It is clearly a polemic issue. When people from the outside learned that I went to cook in prison, many did not understand. After all, they are inmates. We are not going make them gourmet food… And I can understand this reaction. But they are humans despite everything. And between a cup of rubbish and something fancy, there is maybe a balance to be found.
You also tried your hand at the exercise, what did you prepare?
Our aim was not to put caviar on the menu once a year, but to show how through small steps the standard can be improved. But it requires an incredible effort. Personally, I only used fresh ingredients. Greek-style vegetables, spiced poultry thigh with mashed sweet potatoes, and an egg flan with pears and a salted butter caramel. All for almost the same price as a food tray. But it took me two days. That is the big difference. The chef at Baumettes, with inmates who work in the kitchen, must put out three meals daily. Therefore, he is not going to make miracles.
You have also come from doing a mission for APHM (Public Assistance – Hospitals of Marseille). Like inmates, the users of hospitals are targeted for the next national plan regarding food. Are there similarities between the two worlds?
Yes, clearly. In both cases, the number of meals served is enormous, with extreme budgetary constraints, making it difficult to produce quality. But the hospital is particular because it is extremely complicated to manage the diets, medical recommendations, post-operative states, diabetes, intolerances to this and that… By the way, it is a robot providing punch cards and an articulated arm that dresses the food trays in terms of the dietary needs of each person. It is truly surreal to see working.
Do patients complain about what their eating?
Yes, of course, but I take a step back when accepting this information, because the context is not preferable. It is necessary to deliver 11,000 meals per day; it is not a restaurant for 40 people…. At least there is less “pre-packaging” than in prison. The idea of my visit was not to make a revolution but to try to rectify certain dishes. For a curry lamb sauté, to reinforce the spices, thicken a soup, improve the quality of the salad in order for people to eat better.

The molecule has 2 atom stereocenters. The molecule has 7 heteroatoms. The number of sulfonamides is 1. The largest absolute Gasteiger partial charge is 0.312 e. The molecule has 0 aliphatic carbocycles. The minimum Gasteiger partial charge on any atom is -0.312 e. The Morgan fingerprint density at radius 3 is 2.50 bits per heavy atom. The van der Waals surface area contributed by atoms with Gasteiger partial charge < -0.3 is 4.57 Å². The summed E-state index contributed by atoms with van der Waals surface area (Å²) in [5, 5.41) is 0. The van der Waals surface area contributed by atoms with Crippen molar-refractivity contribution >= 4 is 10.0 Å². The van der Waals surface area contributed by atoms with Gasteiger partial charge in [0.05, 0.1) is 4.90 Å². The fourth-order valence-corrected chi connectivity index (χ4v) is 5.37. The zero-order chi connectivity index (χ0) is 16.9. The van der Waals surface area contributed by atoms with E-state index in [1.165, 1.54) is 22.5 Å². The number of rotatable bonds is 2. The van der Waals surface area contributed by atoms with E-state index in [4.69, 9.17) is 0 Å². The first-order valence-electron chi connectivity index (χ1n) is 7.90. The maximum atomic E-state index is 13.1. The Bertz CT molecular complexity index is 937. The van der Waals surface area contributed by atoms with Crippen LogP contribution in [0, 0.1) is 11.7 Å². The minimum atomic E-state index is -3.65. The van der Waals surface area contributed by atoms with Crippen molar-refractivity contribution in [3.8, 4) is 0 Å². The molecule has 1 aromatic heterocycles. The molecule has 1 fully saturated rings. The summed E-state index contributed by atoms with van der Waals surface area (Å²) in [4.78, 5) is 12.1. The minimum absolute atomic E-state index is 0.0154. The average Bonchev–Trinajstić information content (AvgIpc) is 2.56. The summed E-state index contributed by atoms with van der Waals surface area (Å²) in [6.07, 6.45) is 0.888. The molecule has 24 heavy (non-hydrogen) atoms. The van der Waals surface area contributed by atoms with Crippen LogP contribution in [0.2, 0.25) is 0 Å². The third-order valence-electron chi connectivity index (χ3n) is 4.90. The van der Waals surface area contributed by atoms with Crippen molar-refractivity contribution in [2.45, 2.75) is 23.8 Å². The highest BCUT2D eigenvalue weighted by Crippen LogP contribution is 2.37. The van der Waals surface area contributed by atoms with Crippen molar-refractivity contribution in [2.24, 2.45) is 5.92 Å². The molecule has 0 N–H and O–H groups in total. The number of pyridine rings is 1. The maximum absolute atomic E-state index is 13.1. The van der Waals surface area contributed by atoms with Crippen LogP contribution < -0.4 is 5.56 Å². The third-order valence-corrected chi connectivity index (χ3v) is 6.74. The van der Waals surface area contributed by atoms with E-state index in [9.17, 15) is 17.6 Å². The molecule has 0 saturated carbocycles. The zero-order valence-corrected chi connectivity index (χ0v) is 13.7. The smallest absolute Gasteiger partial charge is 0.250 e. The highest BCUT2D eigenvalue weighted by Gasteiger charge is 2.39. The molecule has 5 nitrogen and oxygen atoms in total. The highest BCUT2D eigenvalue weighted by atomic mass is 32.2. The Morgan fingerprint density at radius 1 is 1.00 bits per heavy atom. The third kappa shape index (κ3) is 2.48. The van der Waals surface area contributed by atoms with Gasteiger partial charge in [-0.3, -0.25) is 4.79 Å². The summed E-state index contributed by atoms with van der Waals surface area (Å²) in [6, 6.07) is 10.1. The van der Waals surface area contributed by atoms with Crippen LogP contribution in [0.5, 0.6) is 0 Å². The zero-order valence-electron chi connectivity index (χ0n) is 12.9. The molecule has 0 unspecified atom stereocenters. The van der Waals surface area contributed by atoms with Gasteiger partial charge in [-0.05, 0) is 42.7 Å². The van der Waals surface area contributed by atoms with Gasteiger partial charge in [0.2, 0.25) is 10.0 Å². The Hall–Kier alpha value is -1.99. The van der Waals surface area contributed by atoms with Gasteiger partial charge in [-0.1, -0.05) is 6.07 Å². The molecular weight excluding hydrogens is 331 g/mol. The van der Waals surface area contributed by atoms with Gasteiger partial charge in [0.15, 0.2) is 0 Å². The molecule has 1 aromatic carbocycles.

One of the problems with huge central kitchens, it that the staff is often less motivated due to the distance from the public. It is
not very gratifying for a cook…
They are motivated, but the real problem is the training. If you are not trained in classical cooking, you are not going to have the real movements of a cook. The training in a collective kitchen, that I know of, is the CAP, which I did when I was young. It is not the ideal. And there is the budget: 3 euros for a tray with an appetizer, entree, cheese, dessert, and bread. It is appalling! I’m not sure that even a Marc Veyrat or a Troisgros could do better! And also, honestly, this week I ate in a restaurant along the Vieux Port in Marseille, and it was foul… Green beans from a can, poultry with a black stuffing, it was a real disaster. As bad as what I ate in prison or at the hospital. But you are in the open air, with friends, and not nailed to a bed or confined to 10 square meters, so it’s easier to handle.